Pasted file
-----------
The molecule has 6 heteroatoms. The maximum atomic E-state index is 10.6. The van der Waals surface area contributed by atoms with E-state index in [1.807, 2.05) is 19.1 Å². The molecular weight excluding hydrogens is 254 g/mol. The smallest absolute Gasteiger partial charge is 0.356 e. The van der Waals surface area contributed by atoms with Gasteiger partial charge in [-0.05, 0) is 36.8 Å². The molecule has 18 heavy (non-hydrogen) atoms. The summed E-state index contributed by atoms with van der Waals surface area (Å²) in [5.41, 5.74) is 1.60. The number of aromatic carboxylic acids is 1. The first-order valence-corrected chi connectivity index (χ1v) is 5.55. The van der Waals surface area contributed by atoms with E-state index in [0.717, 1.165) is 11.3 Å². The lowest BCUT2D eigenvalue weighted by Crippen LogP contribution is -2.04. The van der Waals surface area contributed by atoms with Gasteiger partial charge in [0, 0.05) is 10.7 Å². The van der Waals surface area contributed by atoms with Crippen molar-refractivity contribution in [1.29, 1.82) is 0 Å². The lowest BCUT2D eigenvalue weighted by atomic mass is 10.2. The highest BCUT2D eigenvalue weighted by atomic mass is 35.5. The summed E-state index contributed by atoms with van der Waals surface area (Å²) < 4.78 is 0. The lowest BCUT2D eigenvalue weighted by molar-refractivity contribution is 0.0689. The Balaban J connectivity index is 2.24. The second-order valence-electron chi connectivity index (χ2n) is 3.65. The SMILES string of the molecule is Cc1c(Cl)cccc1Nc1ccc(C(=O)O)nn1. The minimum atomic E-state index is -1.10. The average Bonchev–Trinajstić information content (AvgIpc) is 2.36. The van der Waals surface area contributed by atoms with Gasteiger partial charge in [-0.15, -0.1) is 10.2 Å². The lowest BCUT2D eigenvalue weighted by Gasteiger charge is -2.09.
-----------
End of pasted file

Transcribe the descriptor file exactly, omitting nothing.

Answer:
The molecule has 6 heteroatoms. The maximum atomic E-state index is 10.6. The van der Waals surface area contributed by atoms with E-state index in [1.807, 2.05) is 19.1 Å². The molecular weight excluding hydrogens is 254 g/mol. The smallest absolute Gasteiger partial charge is 0.356 e. The van der Waals surface area contributed by atoms with Gasteiger partial charge in [-0.05, 0) is 36.8 Å². The molecule has 18 heavy (non-hydrogen) atoms. The summed E-state index contributed by atoms with van der Waals surface area (Å²) in [5.41, 5.74) is 1.60. The number of aromatic carboxylic acids is 1. The first-order valence-corrected chi connectivity index (χ1v) is 5.55. The van der Waals surface area contributed by atoms with E-state index in [0.717, 1.165) is 11.3 Å². The lowest BCUT2D eigenvalue weighted by Crippen LogP contribution is -2.04. The van der Waals surface area contributed by atoms with Gasteiger partial charge in [0, 0.05) is 10.7 Å². The van der Waals surface area contributed by atoms with Crippen molar-refractivity contribution in [1.29, 1.82) is 0 Å². The lowest BCUT2D eigenvalue weighted by atomic mass is 10.2. The highest BCUT2D eigenvalue weighted by atomic mass is 35.5. The summed E-state index contributed by atoms with van der Waals surface area (Å²) < 4.78 is 0. The lowest BCUT2D eigenvalue weighted by molar-refractivity contribution is 0.0689. The Balaban J connectivity index is 2.24. The second-order valence-electron chi connectivity index (χ2n) is 3.65. The SMILES string of the molecule is Cc1c(Cl)cccc1Nc1ccc(C(=O)O)nn1. The minimum atomic E-state index is -1.10. The average Bonchev–Trinajstić information content (AvgIpc) is 2.36. The van der Waals surface area contributed by atoms with Gasteiger partial charge in [-0.15, -0.1) is 10.2 Å². The lowest BCUT2D eigenvalue weighted by Gasteiger charge is -2.09.